Wednesday, October 23, 2013

Hal Leonard Guitar Method Complete Edition Review


I run into people all the time that say that they have always wanted to learn how to play the guitar. If it is something that you have always wanted to do, then make the time and get down to it. And, if you are self-motivated, the Hal Leonard Guitar Method is a great place to start. I have bought many copies over the years as I usually end up giving mine to a fledgling guitarist that is in need of direction.

Hal Leonard is the world’s biggest music print publisher, and they have been around for over 60 years. Whether you are looking for sheet music, orchestral arrangements or instructional materials, they have all of the basses covered. The Hal Leonard Guitar Method has been around for over 30 years, and the Will Schmid / Greg Koch second edition has become an industry standard, and a top seller in their catalog.

The Complete Edition that we are looking at here today is all three books combined into one, and it includes play-along CDs for each of the volumes. It is a 144 page full-size (12 x 9 inch) book with a plastic comb binding, which allows it to lie flat on a music stand. This is a great format as staple or glue bound books have trouble staying open, and once you break the spine to flatten it the pages start to fall out. Comb or spiral binding are the only ways to go.

This book is great for the novice as it starts at the very beginning. By the beginning, I mean it talks about the different types of guitars, the names of the guitar parts, and even how to properly hold the guitar and tune it. By the way, this method works well with either acoustic or electric guitars. Anyway, from there, they dive into how to play, and I like the way they go about it, though I could see how some might have a problem with it.

A lot of young players want to learn to play songs right away, and I can understand their motivation, but this book focuses on the fundamentals, which includes learning how to read music. The authors go one string at a time in the first position, showing where the notes fall on the staff, and working in simple melodies with ¾ and 4/4 time signatures. I think this is a very effective teaching technique, and the ability to read music will only help in the future to help sort out melodies from sheet music or if the guitarist actually gets a paying gig that requires the ability to read sheet music.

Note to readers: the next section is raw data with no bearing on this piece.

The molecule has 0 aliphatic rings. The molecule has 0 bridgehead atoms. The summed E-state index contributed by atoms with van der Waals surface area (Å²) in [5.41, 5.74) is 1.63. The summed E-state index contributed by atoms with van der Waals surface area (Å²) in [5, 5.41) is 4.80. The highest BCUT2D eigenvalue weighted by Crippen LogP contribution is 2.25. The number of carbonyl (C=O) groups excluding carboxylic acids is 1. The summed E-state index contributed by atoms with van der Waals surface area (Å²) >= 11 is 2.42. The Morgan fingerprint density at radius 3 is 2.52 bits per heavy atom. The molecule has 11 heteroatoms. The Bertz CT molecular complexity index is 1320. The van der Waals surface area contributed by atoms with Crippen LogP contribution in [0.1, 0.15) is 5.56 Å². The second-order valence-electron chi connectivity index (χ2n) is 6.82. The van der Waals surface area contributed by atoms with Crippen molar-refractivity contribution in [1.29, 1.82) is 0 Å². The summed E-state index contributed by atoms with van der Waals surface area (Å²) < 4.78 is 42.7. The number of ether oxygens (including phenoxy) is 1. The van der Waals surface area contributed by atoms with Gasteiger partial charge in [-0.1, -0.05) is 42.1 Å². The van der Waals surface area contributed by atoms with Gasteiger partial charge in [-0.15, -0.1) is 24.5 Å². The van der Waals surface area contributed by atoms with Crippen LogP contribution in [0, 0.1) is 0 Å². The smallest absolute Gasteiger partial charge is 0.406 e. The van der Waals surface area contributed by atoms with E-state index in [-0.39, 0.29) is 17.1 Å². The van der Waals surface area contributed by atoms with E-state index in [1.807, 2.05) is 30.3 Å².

Another cool thing is that chords are held off for a few weeks, which helps the budding player develop some callouses, which makes fretting chords a lot more satisfying. New chords and theory are introduced a bit at a time, so the student does not get overwhelmed.

Some of the songs and melodies can be hokey (e.g. “When the Saints Go Marching In”), but this is a beginner book and these simpler melodies are ones that most people can remember. In all cases, there are chords listed on top of the staff so the instructor (if there is one) can play along, and there also duets so that the learner can play some neat harmonic parts.

The first book finishes off with eighth notes and basic strumming techniques, and books two and three move into faster work, plenty of new chords (including barre chords), different picking techniques and more intricate and useful sheet music and melodies. If the player completes all three books of this method, they will be a solid intermediate player that can actually read music, which puts them a step ahead in my book.

This edition came with three CDs (one for each book), and they are neat play along pieces for many of the lessons within the books. They mostly have complete full band arrangements with other guitar lines, bass, drums and synthesizers. Often times they are presented in different tempos or formats, so the listener can hear the different ways that the same line can be played. The arrangements border on bizarre at times (like muzak you might hear in a Japanese department store), but I think they are fun. It is certainly a nice bonus for learners that might not know the melodies or are having trouble working out the rhythms and time signatures.

The best part about the Hal Leonard Guitar Method Complete Edition with CDs is the price. It has a list price of $24.99, but I see them online for as low as $14.99 from major retailers like Walmart. That is way cheaper than a single guitar lesson, so you might want to get a copy if you are thinking of taking up the instrument.


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